Filling the Third-Base Vacancy, Part One: Jose ReyesBy
With payroll expected to jump to around $80 million, the Marlins are now looking like serious spenders in this year’s off-season. They have been linked to some of the biggest name free agents on the market, and seem intent about signing one, if not more, to their new home in Miami. While this certainly isn’t a bad sign, whether they can turn extra payroll dollars into production on the field remains to be seen. And to do just that, the front office will have to target players who specifically fit this team’s needs. One of which, possibly the most critical of all, is at third base. Below is one of possible free agents the Marlins could realistically sign or promote to fill that void–I’ll continue with more players in ensuing posts–with the benefits and downfalls of each different route.
Jose Reyes-Any discussion of infielders in this year’s free agent class is going to begin, and end, with Jose Reyes. The four time All-Star shortstop, 2011 NL batting champ, and now former New York Met is officially a free agent. If the Marlins are able to sign him, the benefits are obvious. His 6.2 fWAR highlights his outstanding season this year, which was the result of a .337/.384/.493 triple-slash line. Reyes’ speed on the basepath would also be a welcome addition to the top of the lineup. In 2011, he barely missed the 40-steal plateau, finishing with 39. With this in mind, what makes Reyes’ value (6.2 fWAR) even more impressive is the fact he was only able to play in 126 games. Extend his pace out to a full season, and he easily could have finished with an fWAR above 8–if he did, we could easily be talking about Jose Reyes, the 2011 NL MVP.
However, Durability is a legitimate concern with Reyes. His stint on the DL this year was not the first time (it was actually his fifth, for those who are wondering) in his career. The Marlins would have to take the risk that his legs stay healthy, and that he is finally behind his past injury concerns.
If he were signed, Reyes would also create problems positionally. The Marlins would be left with two shortstops in Reyes and Hanley Ramirez, and one would be forced to move away from their natural position to third base. In this case, it would most likely be Hanley that shifts to his right to cover third, with Reyes taking over the duties at shortstop. Over the past few years, Hanley has outgrown his shortstop body, while Reyes has been the superior fielder, although neither is great. This is shown when you compare the two’s average UZR/150 score over the past three seasons-
Although it would seem logical for Ramirez, the worse fielder, to make the change to third–where his poor range would have less of an impact–here is where another problem arises. Apparently, Hanley is not exactly happy about changing positions. If he is insistent on staying at shortstop, there are still other viable ways to rearrange the infield–playing Reyes at third, or moving him to second base, and having Omar Infante move over to third–although they are less than ideal. Whatever the positioning would work out to be, its impact would likely be very minimal, possibly only a few runs over the season, and the possible defensive conflict should in no way stop the Marlins from pursuing Reyes.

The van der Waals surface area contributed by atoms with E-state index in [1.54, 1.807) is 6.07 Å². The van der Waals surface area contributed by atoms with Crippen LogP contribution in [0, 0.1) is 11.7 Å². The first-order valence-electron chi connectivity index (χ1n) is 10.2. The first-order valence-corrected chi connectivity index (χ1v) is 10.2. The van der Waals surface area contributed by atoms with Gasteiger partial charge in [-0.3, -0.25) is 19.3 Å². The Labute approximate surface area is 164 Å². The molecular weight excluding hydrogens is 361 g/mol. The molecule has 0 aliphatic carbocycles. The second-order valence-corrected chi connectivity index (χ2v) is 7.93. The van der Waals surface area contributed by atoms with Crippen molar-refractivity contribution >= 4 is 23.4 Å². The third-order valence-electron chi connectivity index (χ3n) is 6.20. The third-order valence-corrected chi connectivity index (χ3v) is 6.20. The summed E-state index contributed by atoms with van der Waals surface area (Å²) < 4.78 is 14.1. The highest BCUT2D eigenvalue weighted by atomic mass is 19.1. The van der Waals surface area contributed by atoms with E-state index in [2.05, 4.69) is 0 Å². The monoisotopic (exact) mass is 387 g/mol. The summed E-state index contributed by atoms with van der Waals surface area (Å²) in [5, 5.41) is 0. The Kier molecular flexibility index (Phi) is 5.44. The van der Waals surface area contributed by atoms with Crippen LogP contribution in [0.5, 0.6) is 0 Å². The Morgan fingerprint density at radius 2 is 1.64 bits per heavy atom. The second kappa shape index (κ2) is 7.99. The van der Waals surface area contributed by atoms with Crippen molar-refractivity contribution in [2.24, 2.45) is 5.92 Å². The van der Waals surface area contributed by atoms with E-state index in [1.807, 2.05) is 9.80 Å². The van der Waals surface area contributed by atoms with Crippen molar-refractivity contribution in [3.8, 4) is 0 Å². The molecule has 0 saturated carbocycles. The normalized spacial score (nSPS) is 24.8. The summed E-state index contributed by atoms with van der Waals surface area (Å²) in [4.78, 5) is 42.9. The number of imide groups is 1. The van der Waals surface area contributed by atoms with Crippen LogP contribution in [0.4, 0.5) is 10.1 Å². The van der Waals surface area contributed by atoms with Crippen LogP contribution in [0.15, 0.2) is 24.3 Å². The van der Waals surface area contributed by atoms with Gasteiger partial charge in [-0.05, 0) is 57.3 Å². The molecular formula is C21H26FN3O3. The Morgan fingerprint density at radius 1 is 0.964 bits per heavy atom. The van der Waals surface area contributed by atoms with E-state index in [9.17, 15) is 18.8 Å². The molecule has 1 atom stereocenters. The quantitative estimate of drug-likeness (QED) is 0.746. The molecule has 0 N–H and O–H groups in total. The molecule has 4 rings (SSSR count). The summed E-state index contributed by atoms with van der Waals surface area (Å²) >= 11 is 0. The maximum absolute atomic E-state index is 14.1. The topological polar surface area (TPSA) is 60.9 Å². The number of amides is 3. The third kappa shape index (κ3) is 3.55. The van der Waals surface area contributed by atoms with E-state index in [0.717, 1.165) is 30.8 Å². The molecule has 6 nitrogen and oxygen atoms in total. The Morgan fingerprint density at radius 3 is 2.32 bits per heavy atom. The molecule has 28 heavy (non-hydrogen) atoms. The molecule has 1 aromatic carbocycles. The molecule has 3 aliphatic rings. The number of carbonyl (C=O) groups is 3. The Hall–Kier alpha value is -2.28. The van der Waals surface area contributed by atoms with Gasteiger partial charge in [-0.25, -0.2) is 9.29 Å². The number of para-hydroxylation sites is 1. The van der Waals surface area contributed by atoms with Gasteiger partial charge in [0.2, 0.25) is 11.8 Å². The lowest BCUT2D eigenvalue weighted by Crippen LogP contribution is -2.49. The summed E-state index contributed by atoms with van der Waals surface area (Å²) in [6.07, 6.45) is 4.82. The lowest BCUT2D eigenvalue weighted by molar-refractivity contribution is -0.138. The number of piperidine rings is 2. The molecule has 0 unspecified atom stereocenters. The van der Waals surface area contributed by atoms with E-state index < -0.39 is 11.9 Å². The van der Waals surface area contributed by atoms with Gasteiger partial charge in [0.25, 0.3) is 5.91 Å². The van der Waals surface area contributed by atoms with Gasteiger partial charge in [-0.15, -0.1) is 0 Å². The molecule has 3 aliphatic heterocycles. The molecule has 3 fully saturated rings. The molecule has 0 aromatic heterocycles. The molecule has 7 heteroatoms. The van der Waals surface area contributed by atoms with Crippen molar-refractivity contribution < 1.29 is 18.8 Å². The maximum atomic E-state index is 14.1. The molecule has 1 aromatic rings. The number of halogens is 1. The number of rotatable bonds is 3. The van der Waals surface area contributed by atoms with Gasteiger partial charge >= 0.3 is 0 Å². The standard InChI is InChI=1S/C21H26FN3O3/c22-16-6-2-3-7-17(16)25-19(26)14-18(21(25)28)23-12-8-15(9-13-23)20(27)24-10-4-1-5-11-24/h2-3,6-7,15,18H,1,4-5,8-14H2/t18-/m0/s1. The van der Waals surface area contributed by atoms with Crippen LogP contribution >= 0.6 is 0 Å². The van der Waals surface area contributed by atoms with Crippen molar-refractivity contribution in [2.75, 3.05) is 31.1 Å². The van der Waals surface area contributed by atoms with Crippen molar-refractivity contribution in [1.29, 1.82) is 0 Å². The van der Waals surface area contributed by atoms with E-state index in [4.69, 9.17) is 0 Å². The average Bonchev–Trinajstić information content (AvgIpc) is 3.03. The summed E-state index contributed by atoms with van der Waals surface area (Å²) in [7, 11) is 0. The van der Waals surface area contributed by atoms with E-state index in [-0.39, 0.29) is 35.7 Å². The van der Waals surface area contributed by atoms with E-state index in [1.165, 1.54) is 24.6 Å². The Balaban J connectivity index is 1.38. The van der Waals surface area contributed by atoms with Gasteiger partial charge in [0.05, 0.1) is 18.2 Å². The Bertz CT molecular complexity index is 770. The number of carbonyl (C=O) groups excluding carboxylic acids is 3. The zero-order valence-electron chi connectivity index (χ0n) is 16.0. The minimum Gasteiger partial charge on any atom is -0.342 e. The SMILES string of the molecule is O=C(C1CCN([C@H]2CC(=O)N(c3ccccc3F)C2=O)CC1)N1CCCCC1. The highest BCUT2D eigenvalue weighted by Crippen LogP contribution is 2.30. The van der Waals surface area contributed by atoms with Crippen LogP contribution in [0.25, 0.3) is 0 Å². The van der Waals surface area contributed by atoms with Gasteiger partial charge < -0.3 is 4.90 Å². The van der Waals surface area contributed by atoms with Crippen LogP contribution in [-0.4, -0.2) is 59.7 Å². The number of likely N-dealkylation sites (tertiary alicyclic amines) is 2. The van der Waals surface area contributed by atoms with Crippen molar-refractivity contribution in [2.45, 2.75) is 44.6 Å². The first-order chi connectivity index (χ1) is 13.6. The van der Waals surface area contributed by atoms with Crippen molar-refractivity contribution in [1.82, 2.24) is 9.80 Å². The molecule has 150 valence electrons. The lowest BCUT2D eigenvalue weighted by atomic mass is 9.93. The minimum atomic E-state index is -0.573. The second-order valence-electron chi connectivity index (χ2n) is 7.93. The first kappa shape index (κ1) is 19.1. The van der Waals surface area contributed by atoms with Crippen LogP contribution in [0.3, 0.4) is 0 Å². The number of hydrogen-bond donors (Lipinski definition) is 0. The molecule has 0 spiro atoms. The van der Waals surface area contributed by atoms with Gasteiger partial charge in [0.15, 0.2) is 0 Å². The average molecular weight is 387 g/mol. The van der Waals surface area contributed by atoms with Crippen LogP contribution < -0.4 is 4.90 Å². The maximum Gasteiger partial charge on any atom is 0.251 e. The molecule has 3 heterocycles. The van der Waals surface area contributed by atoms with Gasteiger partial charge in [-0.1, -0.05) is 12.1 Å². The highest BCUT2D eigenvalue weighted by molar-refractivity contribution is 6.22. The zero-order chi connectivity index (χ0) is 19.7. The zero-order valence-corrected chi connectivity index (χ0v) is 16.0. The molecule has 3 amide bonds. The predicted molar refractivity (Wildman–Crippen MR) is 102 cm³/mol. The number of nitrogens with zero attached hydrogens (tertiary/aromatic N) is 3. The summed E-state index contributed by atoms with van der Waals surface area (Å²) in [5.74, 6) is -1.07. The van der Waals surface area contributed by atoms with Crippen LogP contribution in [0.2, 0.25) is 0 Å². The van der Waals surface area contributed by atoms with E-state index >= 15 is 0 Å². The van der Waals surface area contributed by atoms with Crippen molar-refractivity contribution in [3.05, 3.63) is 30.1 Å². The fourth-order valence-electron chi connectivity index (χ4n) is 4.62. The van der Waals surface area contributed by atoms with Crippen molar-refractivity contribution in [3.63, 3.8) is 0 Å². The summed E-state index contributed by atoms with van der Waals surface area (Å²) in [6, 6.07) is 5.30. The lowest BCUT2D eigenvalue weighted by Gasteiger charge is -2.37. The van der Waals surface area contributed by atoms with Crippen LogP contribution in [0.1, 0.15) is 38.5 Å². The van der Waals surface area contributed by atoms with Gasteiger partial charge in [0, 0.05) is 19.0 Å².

One more to consider with Reyes: he is likely going to demand a big payroll and a long-term contract. The Marlins initial offer to Reyes was a 6-year deal worth $90 million, but the team will have to put more money on the table to secure Reyes. Although acquiring Reyes is definitely not be a bad thing, its worth considering that this would give the team much less flexibility in their payroll to sign other impact players this and the following off-seasons. A long-term deal is also risky in the fact that Reyes will be well into his mid-thirties by the conclusion of a 6 or 7-year contract. By then, his speed will almost assuredly be on the decline, which is a significant part of Reyes’ game. He will also be on the decline in terms of offensive production–hitters peak at around age 27, then steadily decline after that–as well as his defensive range. Granted, even if he is declining at the end of the contract, Reyes is very talented and will most likely still be a very good player at that time.
Overall, Reyes is a superb player who would greatly improve the team, possibly enough to make them serious contenders next season. Like any investment, there are risks involved with Reyes, but the idea of him and Hanley anchoring the left side of the infield is an exciting one, and it is more than enough to outweigh the concerns.
Data courtesy of Fangraphs